Several Truths and a Lie
I lost my name.
I lost my name in the mouths
of children. I lost
my name in the briars
with wolves, their teeth
like mower blades. I lost my name
in the traditions of men. I lost
my name over land & sea. Sometimes,
I looked happy. The world,
a moth’s wing. I came home
to rain. I came home as the river
that doesn’t know its name.
I cut through land to find its heart. I urged
the wound to name itself
human. I forgot there was a name
for what had happened to me.
The hands at my throat.
The basement light. The men
who don’t heal. The children who drowned
inside me, milk-
white water leaking from stone
without reason. I wished for the will
to live, while the earth held me
blameless. Held me,
wild. Held me here.
After a Suicide
The difference between who lives & who dies
is the gauze of a moth’s wing
as the tulips surrender themselves to the garden
& the sky fails to lighten this morning.
A father doesn’t return home, his eyes
following small footsteps across the cold tile.
Tell me who you love the most & what you’d do
to keep them alive, a poet wrote to a student
in a poem. The world is always half-dark.
It is always winter somewhere.
Explain disease, my young son says, how someone lives with pain.
I never got to tell my father: I miss you.
He’d already been gone for months when he died.
To live, I need to make meaning of the dark,
What I mean is: I want to love the world
as though it’s something I’ll survive.
When I Say I Have a Massacre
I mean masses bloom in my chest like death colonies my heart hanged from a clothesline
in acres of birch eyes and snowlight
where I am healthy but already harmed by time where the hours are deer no one has a right to rein where freight trains have the power to move the sky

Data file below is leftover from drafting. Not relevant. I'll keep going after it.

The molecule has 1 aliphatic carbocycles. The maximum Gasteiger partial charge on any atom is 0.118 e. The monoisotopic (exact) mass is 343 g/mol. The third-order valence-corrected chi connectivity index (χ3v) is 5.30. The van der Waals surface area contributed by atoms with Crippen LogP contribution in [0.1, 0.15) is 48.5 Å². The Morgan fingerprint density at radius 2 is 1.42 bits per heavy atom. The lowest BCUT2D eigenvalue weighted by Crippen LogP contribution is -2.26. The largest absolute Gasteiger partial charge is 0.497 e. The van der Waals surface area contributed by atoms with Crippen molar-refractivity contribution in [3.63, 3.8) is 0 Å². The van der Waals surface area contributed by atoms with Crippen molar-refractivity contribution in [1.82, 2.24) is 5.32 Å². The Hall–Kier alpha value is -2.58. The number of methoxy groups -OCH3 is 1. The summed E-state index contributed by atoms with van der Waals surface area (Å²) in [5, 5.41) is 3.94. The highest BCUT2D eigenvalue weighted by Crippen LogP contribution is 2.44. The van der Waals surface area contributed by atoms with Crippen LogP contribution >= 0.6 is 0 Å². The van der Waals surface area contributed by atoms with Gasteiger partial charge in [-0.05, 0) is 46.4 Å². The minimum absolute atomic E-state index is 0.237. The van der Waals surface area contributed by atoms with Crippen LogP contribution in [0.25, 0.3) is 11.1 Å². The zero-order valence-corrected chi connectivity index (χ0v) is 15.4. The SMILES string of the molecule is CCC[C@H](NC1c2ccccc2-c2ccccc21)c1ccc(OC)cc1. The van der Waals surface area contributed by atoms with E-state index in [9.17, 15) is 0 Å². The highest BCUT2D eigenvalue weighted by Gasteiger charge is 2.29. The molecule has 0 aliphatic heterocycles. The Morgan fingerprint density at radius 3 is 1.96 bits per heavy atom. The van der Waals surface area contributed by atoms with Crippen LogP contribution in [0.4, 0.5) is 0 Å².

by memory instead of fire and all those I’ve worshipped
are safe in unwindowed nights with the woodland
creatures nowhere for miles where I need to be reminded that others live
honest lives where the snow arrives as skyfall as a sentence
I might never finish as the rumour of another life
where an act of faith each day is opening my eyes
but I can’t see the road from the windows
tonight I can’t go to mass though it taught me to lie
I can’t say I might leave when I mean love this life
Author’s Note: In the poem, “After a Suicide”, the phrase, “Tell me who you love the most and what you’d do to keep them alive” is referencing a line from Allison Benis White’s please bury me in this. “After a Suicide” is, in fact, a conversation with A.B. White’s work.
Chelsea Dingman’s first book, Thaw, was chosen by Allison Joseph to win the National Poetry Series (University of Georgia Press, 2017). Her second poetry collection, Through a Small Ghost, won The Georgia Poetry Prize and is forthcoming from the University of Georgia Press (February, 2020). She is also the author of the chapbook, What Bodies Have I Moved (Madhouse Press, 2018). Her work is forthcoming in The Kenyon Review, The Iowa Review, and The American Poetry Review, among others. She tweets at @ChelsDingman. Visit her website: chelseadingman.com.